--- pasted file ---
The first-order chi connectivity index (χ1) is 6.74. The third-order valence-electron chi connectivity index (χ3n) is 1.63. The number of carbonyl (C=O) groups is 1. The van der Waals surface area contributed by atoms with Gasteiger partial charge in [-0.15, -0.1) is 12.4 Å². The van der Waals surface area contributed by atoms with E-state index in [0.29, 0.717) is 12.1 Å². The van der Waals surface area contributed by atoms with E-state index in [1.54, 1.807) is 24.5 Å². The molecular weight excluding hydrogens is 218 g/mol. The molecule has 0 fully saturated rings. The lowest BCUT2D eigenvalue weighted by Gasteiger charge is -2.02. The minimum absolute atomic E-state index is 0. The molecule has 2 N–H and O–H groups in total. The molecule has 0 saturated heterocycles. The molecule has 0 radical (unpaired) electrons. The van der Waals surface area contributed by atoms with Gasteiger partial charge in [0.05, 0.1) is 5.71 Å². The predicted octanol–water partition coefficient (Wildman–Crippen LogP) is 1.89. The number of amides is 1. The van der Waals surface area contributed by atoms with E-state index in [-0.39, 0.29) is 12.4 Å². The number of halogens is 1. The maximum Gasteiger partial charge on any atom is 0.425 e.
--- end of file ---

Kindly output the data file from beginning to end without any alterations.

The first-order chi connectivity index (χ1) is 6.74. The third-order valence-electron chi connectivity index (χ3n) is 1.63. The number of carbonyl (C=O) groups is 1. The van der Waals surface area contributed by atoms with Gasteiger partial charge in [-0.15, -0.1) is 12.4 Å². The van der Waals surface area contributed by atoms with E-state index in [0.29, 0.717) is 12.1 Å². The van der Waals surface area contributed by atoms with E-state index in [1.54, 1.807) is 24.5 Å². The molecular weight excluding hydrogens is 218 g/mol. The molecule has 0 fully saturated rings. The lowest BCUT2D eigenvalue weighted by Gasteiger charge is -2.02. The minimum absolute atomic E-state index is 0. The molecule has 2 N–H and O–H groups in total. The molecule has 0 saturated heterocycles. The molecule has 0 radical (unpaired) electrons. The van der Waals surface area contributed by atoms with Gasteiger partial charge in [0.05, 0.1) is 5.71 Å². The predicted octanol–water partition coefficient (Wildman–Crippen LogP) is 1.89. The number of amides is 1. The van der Waals surface area contributed by atoms with E-state index in [-0.39, 0.29) is 12.4 Å². The number of halogens is 1. The maximum Gasteiger partial charge on any atom is 0.425 e.